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Polishing the jewel

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The revitalization of the ground level floor of City Center Plaza in Watertown proves the value of having owners of city property living and working just down the street.

After Brian H. Murray, owner of the former Agricultural Insurance building on Washington Street, purchased the 41,000-square-foot ground floor of the building whose upstairs houses Stream, he set to work to bring new life to what in 1969 was supposed to be the crown jewel of urban renewal on Public Square.

Between now and Oct. 1, seven new businesses will join the existing tenants to spark new life and vitality in the core of the city.

Mr. Murray points out that the new tenants “bring exciting activities to downtown and add things to do for people who say there’s nothing to do downtown. I’m really optimistic how it’s going to go.”

The space required new flooring, ceilings, lighting and windows in the once windowless concrete fortress — in fact, its own urban renewal.

The renovations proceed as the new businesses execute their plans to draw a young, energetic clientele downtown and offer appealing opportunities for the 700 Stream employees just upstairs.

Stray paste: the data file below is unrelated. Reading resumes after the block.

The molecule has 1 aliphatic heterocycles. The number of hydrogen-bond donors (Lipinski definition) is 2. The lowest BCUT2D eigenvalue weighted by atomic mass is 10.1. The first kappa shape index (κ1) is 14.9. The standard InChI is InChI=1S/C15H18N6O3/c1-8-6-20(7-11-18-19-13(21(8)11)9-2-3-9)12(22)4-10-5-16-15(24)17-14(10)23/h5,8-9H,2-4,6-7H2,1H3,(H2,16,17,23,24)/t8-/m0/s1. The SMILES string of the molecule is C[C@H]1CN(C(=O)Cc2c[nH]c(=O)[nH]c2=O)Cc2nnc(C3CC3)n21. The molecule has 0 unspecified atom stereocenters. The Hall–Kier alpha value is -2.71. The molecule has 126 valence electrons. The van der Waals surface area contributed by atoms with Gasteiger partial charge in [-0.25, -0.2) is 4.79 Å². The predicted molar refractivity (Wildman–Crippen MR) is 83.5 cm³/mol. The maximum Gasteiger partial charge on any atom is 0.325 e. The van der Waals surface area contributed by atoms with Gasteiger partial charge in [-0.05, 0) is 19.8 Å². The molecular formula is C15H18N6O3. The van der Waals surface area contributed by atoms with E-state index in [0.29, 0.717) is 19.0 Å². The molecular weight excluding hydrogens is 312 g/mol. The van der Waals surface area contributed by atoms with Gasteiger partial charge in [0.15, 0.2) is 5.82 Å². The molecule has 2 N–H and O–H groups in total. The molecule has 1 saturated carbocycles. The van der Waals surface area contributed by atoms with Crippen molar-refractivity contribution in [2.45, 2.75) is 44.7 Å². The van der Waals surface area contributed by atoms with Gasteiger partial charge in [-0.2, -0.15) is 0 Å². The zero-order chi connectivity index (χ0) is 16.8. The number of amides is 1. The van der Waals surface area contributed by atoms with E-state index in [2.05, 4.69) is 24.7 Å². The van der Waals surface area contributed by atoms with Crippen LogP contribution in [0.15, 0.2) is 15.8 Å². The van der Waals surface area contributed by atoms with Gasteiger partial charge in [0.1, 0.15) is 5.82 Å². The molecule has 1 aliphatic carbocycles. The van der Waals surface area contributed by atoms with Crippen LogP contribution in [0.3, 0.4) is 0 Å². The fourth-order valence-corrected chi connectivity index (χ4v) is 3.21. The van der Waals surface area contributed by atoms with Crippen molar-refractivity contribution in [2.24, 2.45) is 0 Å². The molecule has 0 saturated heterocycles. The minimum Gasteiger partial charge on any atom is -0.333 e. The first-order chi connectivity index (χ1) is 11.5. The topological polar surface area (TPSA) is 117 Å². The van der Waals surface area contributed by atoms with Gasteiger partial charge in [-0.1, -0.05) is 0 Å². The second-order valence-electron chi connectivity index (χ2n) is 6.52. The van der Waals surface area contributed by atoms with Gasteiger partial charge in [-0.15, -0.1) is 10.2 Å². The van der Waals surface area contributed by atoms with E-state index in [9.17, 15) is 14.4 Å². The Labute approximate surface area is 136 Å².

Mr. Murray’s work leads to even more optimism for the future of Public Square.

The city’s core finally has an excellent opportunity to succeed because of the investment in new apartments in the original Woolworth Building on the Square, Mr. Murray’s ambitious project at the Lincoln Building and new housing and commercial space to replace the dilapidated Mercy Hospital.

The city’s major improvements to the infrastructure downtown paved the way for investments by landlords with major stakes in the future of Watertown.

Mr. Murray’s record as a property manager is solid and proves just how important local investment is for a small rural community.

The Mercy project developer, Steven F. Aiello, built the Towne Center and Beaver Meadows apartments on outer Arsenal Street.

And local contractor Mark Purcell is participating in the Woolworth apartment and Lincoln Building projects.

Downtown finally appears to be in the hands of dedicated and qualified developers.

Just maybe now finally Watertown will see some benefits from the more than decadelong urban renewal blitz, which beginning in 1959 destroyed much of downtown.

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